• Sell goods and services that are incidental to the businesses described above and are located on the same premises (museum gift shops, souvenir shops in sports stadiums, etc.).

Hospital, continuous operations and hospitality employees

Employees in hospitals, continuous operations and the hospitality industry may be required to work on a public holiday if it falls on a day they would normally work and if they are not on vacation. This applies to employees who work for hospitals, nursing homes, hotels, motels, tourist resorts, restaurants and taverns, as well as to employees who work for continuous operations (operations or parts of operations that do not shut down or close down more than once a week such as oil refineries and alarm monitoring companies).

Elect-to-work employees

As of January 2, 2009, however, elect-to-work employees will have had the same rights to public holiday entitlements as other workers.


Some employees are not eligible for public holiday entitlements because public holiday provisions under the Employment Standards Act, 2000 do not apply to certain jobs. These employees include:

  • Seasonal workers (employees who work for an employer no more than 16 weeks in a calendar year) in a hotel, motel, tourist resort, restaurant or tavern who are provided with room and board
  • Taxicab drivers
  • Professionals such as lawyers, doctors, teachers, architects, chiropodists, chiropractors, dentists, massage therapists, optometrists, pharmacists, professional engineers, physiotherapists, psychologists, public accountants, surveyors, veterinarians and those covered under the Drugless Practitioners Act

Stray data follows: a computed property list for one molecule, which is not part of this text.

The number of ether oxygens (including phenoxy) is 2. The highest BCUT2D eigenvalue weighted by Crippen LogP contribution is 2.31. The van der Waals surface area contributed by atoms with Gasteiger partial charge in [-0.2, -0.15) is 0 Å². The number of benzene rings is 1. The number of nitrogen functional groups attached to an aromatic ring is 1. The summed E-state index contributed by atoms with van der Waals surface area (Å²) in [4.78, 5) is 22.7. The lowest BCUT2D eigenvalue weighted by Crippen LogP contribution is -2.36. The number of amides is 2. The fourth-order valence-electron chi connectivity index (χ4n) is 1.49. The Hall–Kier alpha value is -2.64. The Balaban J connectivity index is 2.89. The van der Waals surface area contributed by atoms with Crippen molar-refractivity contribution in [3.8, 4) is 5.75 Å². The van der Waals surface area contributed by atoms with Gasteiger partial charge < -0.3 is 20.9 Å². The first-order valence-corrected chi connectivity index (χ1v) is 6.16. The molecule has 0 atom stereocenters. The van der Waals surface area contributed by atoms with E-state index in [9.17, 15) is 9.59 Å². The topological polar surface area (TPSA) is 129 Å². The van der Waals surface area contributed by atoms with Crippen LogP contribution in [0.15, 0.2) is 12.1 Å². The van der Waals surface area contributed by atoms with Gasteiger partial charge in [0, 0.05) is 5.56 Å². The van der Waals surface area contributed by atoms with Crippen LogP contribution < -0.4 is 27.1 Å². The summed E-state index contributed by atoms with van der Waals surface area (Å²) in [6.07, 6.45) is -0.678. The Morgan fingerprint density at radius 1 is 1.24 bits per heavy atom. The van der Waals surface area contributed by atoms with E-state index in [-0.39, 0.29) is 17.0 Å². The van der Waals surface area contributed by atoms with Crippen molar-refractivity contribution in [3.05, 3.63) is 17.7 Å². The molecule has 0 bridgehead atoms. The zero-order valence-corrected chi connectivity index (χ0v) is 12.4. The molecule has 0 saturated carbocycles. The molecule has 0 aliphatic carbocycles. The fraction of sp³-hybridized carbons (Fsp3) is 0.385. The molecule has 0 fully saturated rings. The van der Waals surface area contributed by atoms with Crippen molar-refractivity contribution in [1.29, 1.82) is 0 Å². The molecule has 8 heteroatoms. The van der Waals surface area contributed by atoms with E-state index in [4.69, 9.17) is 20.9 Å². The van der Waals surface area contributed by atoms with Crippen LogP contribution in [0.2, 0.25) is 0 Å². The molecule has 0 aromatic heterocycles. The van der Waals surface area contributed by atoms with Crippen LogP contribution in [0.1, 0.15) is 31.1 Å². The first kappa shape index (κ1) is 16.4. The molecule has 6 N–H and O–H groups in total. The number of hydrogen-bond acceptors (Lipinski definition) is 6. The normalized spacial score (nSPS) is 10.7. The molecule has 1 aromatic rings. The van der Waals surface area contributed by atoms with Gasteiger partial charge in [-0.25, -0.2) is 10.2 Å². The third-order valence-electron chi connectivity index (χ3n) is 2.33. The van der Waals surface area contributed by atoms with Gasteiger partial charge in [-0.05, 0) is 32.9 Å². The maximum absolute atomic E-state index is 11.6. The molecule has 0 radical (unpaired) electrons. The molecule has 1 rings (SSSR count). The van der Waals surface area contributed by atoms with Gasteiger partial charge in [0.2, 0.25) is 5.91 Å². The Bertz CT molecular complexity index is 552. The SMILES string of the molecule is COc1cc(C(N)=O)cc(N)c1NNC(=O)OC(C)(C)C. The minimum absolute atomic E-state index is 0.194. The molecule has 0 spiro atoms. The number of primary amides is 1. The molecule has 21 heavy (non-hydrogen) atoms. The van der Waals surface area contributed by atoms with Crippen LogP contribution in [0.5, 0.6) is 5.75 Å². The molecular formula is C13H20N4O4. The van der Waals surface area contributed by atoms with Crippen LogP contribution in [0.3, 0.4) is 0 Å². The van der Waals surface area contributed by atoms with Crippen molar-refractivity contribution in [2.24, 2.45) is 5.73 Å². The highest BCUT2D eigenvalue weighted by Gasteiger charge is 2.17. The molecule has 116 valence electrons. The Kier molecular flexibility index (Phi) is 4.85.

• Students in training for any of the professions listed above
  • Students who instruct or supervise children or who work at a children's camp or recreational program operated by a charitable organization
  • Hunting and fishing guides, commercial fishers and some farm workers
  • Commissioned salespeople, except route salespeople, who normally work away from their employer's place of business
  • Employees who install and maintain swimming pools
  • Employees in landscape gardening, mushroom growing, or the growing, transporting and laying of sod
  • Employees who grow flowers or trees and shrubs for retail and wholesale trade
  • Employees who breed and board horses on a farm or who keep fur-bearing mammals for propagation or the production of pelts for commercial purposes
  • Construction workers who receive 7.3 per cent or more of their wages for vacation pay or holiday pay
  • Residential building superintendents, janitors or caretakers who live in the building
  • Firefighters
  • Registered real estate salespeople.


For more information, employees and employers may call the Ontario Ministry of Labour's Employment Standards Information Centre at (416) 326-7160 or 1-800-531-5551, visit the nearest ServiceOntario Kiosk, or the Ministry of Labour's website at www.labour.gov.on.ca